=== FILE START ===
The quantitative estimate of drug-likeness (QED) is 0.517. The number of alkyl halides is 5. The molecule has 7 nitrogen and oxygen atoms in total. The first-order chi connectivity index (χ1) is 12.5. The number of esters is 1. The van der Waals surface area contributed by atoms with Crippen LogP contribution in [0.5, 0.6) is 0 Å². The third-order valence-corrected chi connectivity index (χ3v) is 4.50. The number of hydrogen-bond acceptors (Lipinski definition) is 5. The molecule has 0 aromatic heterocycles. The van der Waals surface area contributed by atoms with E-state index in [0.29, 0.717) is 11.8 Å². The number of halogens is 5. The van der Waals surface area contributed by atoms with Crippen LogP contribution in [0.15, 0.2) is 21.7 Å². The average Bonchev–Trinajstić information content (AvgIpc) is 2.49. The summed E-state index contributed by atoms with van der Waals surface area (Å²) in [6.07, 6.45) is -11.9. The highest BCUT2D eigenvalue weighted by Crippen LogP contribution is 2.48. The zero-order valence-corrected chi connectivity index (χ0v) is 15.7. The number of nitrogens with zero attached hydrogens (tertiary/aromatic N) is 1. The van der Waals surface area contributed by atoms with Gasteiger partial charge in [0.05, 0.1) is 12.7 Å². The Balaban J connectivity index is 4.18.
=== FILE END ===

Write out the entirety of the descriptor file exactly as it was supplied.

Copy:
The quantitative estimate of drug-likeness (QED) is 0.517. The number of alkyl halides is 5. The molecule has 7 nitrogen and oxygen atoms in total. The first-order chi connectivity index (χ1) is 12.5. The number of esters is 1. The van der Waals surface area contributed by atoms with Crippen LogP contribution in [0.5, 0.6) is 0 Å². The third-order valence-corrected chi connectivity index (χ3v) is 4.50. The number of hydrogen-bond acceptors (Lipinski definition) is 5. The molecule has 0 aromatic heterocycles. The van der Waals surface area contributed by atoms with E-state index in [0.29, 0.717) is 11.8 Å². The number of halogens is 5. The van der Waals surface area contributed by atoms with Crippen LogP contribution in [0.15, 0.2) is 21.7 Å². The average Bonchev–Trinajstić information content (AvgIpc) is 2.49. The summed E-state index contributed by atoms with van der Waals surface area (Å²) in [6.07, 6.45) is -11.9. The highest BCUT2D eigenvalue weighted by Crippen LogP contribution is 2.48. The zero-order valence-corrected chi connectivity index (χ0v) is 15.7. The number of nitrogens with zero attached hydrogens (tertiary/aromatic N) is 1. The van der Waals surface area contributed by atoms with Gasteiger partial charge in [0.05, 0.1) is 12.7 Å². The Balaban J connectivity index is 4.18.